Going from one city’s train station to the next every other day meant finding a hotel near the train station.  Being able to hop off the train and simply walk to your hotel means you don’t need to find transportation after your train ride, and makes for easy timing when you need to go catch your next train.

 

Seemingly every European city’s train stations are usually situated close by to the old parts of town, where you will likely be spending most of your time.

Ask the staff

The staff on the train, and working at the counters were probably the nicest people we have met!  They were all so helpful and accommodating, especially when it came to getting those reserved tickets to Paris.

Wandering through Ceske Budejovice
Wandering through Ceske Budejovice

Don’t be shy, just go ask them if you’re confused about your platform, your wagon or seats.

Count your days

This mainly applies to Canadian and US residents.  We found this out the hard way, though luckily, not the expensive way!

 

As Canadians, we have a limit as to how many days we can stay in Europe, and more specifically, the Schengen area.  This area is a made up of 26 European countries that created common entry and exit requirements to remove the need for internal borders.  This same agreement allows us foreigners to travel freely between these countries without having to go through border controls.  This is super convenient for sure!

We don’t need a visa to travel to these countries for stays of up to 90 days in any 180-day period, so 3 months out of 6.  If you leave the Schengen area and return within the same 6-month period, the previous stay counts against the permitted 90 days.

Enjoying the view on our way to Prague
Enjoying the view on our way to Prague, Czech Republic

If you plan to stay for longer than 90 days, you have to contact the high commission or embassy of the country or countries you are traveling and obtain the appropriate visa before you travel.  If you don’t obtain the appropriate visa and you stay longer than the 90 days in the Schengen area, you may be fined or deported.  So count your days and make sure you avoid any troubles!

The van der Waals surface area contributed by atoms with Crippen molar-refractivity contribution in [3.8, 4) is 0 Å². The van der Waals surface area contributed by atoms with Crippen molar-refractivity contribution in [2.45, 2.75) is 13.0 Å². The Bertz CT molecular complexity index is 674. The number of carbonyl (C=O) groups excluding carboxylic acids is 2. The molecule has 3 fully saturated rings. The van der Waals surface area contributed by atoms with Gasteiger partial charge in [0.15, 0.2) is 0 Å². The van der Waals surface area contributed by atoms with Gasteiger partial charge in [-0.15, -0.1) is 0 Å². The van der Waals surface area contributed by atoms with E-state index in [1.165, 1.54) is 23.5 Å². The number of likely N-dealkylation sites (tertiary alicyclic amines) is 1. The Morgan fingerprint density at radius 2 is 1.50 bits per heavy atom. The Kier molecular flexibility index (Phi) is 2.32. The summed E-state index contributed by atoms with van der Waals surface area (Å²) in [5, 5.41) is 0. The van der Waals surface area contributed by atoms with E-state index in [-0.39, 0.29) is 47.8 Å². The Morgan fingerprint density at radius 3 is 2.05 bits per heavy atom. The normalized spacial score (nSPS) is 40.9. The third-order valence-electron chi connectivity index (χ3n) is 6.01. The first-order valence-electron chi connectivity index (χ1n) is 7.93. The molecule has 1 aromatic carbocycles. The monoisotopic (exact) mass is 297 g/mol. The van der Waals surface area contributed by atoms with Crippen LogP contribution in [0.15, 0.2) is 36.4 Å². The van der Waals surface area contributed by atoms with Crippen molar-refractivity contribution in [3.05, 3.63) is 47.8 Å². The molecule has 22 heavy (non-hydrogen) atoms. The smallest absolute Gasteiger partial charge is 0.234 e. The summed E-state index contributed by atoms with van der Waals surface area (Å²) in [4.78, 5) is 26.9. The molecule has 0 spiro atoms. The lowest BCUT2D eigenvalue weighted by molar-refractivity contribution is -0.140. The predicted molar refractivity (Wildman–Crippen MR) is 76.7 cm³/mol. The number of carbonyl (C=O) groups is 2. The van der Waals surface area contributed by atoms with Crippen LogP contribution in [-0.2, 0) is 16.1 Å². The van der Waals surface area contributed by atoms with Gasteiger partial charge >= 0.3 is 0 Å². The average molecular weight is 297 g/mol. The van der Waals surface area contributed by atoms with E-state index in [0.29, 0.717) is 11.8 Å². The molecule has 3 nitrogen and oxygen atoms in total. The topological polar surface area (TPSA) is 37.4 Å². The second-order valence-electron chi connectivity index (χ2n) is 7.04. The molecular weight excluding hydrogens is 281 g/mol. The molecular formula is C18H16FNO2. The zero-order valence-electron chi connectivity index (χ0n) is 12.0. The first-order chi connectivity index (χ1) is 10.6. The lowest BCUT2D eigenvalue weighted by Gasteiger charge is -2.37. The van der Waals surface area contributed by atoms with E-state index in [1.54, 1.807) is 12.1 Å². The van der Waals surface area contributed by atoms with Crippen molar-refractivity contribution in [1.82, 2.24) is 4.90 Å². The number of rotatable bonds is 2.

Our itinerary

Just in case you were curious, or crazy enough to attempt the 13 cities in 30 days, here is what our itinerary looked like.

Our one month itinerary through Europe
Our one month itinerary through Europe

We ended up staying two nights in each city.  This gave us about two days to explore each city.  We started our adventure in Vienna, Austria, then headed to the Czech Republic to visit České Budějovice and Prague.  We then took a night train to Krakow, Poland and after two full days there, we were off to Bratislava in Slovakia.

We took another night train to head to Budapest in Hungary.  Then, it was Zagreb, Croatia, followed by Ljubljana in Slovenia.  We then made our way back to Austria, checking out Salzburg this time.  Then we met up with friends for 3 days in Lausanne, Switzerland.

Romance in Bratislava
Romance in Bratislava, Slovakia

As our month was coming to an end, we spent a single night in Frankfurt, then four days in Amsterdam, two days in Maastricht and finally made our way to Paris, where we headed back home from!

If we were to redo the trip, we would probably take an extra day in each city.  Not that we didn’t have a blast doing it this way, but it did get tiring after a while, and we would have loved to visit more of each place.

No visit to Budapest is complete without hitting up the baths
No visit to Budapest is complete without hitting up the baths

We loved our month long adventure though Europe.  We discovered so many cities.  We traveled in comfort and style the whole way through.  We were able to get work done easily, either catching up on blogging, or even planning the itinerary for the city we were getting to.  Overall, we could not have imagined a better way to end this 15-month trip.


Disclaimer:  This article is produced as a part of our collaboration with Eurail.  We were given 2 one-month Global passes that allowed us to travel by train through Europe.  However, all the opinions and commentary in this article are our own unbiased account of our trip.


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How to plan for long-term travel

So you’re finally taking the plunge and traveling long term?  Amazing!  Get ready for one of the best times of your life.  But before you set off, there’s a lot of planning to do.  Planning for any trip can be so fun.  But there is something even more special about planning for long-term travel.  It comes with a lot more considerations than a short 2 -week trip.  Having spent more than 14 months on the road, we learned quite a few things really quickly when it comes to planning.

So here are the main things to keep in mind when you decide to travel long-term.  We’ve broken it down on a timeline, but obviously, it’s quite flexible.  We decided to leave 4 months before our date, so this is more of a general guideline.

6-12 months before

Ask the important questions

There are tons of ways to travel long-term.  That’s why it’s important that you ask yourself some key questions to prepare accordingly.

  • What’s your travel style going to be? Will you be roughing it or living it up in luxury?  Will you stay in dorms or private rooms?
  • What’s your budget?  This will depend on how much you can save, what you plan on spending, where you want to go and how long you will travel for.
  • How are you traveling? Are you going solo, with a friend, or a partner?
  • Will you be working as you travel?  You can choose to pick up odd jobs, doing a working tourist visa, freelance, workaways or just enjoying life.